Hubert’s Flea Circus

Coney Island, at the tip of Brooklyn, was at its peak during the first two decades of the 20th century. The Wonder Wheel was built in 1920. The year 1923 saw the creation of the famous boardwalk and the opening of the beaches to the public. During the summer heatwaves, pre-air conditioning, people would sleep on Coney Island’s beach. 

Along with the Ferris wheels and dance halls, what drew a great many people to Coney Island were the attractions featuring the unusual, whether it was to see Dr. Couney’s incubators filled with tiny babies or the politically incorrect termed “freaks.”  Among the “bearded ladies” and sword swallowers and Siamese Twins was a phenomenon known as the flea circus. 

In the 1920s, “Hubert’s Museum,” drawn from Coney Island to Times Square, opened at 234 West 42nd Street, between 7th and 8th Avenues. It stayed open for decades, and its façade can be seen in the film Midnight Cowboy.

Times Square at night 

Were there actually fleas that could perform? Oh yes indeed. According to The New York Times: “There’s the triumvirate of Napoleon, Marcus and Caesar, each pulling a contemporary conveyance of war; Prince Henry, who ‘juggles’ a ball with his six legs; Rudolph, who rotates a miniature merry-go-round 300 times his weight; and Petey and Peaches, ‘dancers’ wearing ‘skirts’ (who end up looking more like hermit crabs).”

Lindy’s Delicatessen

At 1626 Broadway, at the northeast corner of 49th Street, was Lindy’s, a delicatessen that in the 1920s was the favorite dining spot for newspaper reporters and gangsters. It was opened by Leo "Lindy" Lindemann and his wife Clara in 1921. Lindy’s cheesecake, dubbed “ambrosia” by Harpo Marx, was so famous that Nathan Detroit and Sky Masterson sing about it in Guys and Dolls.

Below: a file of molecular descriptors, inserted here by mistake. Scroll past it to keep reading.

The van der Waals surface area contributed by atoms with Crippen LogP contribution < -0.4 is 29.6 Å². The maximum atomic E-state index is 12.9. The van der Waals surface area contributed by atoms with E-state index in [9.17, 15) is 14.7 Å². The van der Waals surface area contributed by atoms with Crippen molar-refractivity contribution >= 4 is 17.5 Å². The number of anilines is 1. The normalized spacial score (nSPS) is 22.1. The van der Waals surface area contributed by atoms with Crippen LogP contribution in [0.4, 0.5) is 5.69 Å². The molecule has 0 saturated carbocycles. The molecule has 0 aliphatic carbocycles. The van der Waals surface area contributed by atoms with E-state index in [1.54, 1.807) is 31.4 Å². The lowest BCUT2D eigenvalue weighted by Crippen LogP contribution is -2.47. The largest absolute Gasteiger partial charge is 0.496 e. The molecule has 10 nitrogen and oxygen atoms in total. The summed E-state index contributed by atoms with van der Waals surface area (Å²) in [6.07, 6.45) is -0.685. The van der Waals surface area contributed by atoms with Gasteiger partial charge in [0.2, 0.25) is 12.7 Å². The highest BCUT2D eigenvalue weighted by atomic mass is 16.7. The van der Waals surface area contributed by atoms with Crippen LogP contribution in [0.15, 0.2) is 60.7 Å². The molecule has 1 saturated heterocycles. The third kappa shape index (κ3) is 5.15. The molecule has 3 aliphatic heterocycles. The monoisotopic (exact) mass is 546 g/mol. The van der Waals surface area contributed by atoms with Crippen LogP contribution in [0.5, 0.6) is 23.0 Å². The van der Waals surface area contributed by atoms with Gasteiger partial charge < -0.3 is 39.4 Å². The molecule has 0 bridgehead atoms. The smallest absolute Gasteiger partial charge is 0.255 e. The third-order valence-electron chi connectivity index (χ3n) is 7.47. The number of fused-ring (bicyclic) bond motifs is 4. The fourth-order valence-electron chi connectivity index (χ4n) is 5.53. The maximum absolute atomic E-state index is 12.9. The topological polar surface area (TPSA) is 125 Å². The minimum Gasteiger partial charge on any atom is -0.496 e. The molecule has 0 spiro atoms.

Arnold Rothstein, the gambler dubbed The Brain by his admiring rivals for his knowledge of the odds and his legendary crimes such as “fixing” the World Series, made Lindy’s his unofficial “headquarters.” He took calls and messages and held business meetings at a customary table. But he never drank alcohol, at Lindy’s or anywhere else. The man who became a millionaire during Prohibition only ordered milk.

Nancy Bilyeau 

# # #

About the Author

Nancy Bilyeau is a magazine editor turned historical novelist. She followed her award-winning trilogy of historical thrillers set in Tudor England, 'The Crown,' 'The Chalice,' and 'The Tapestry,' with a book taking place in turn-of-the-century New York City, 'Dreamland.' She tapped into her French Huguenot background to create the character of artist Genevieve Planche in 'The Blue,' an 18th-century story of espionage in the porcelain workshops of England and France. In 'The Fugitive Colours,' published in 2022, Genevieve's story continues. Her new novel, 'The Orchid Hour,' is set in the speakeasies of NYC in 1923. Nancy lives with her family in the Hudson Valley in New York. Find out more at Nancy's website, and find her on Facebook and Twitter @Tudorscribe

No comments:

Post a Comment

Thank you for commenting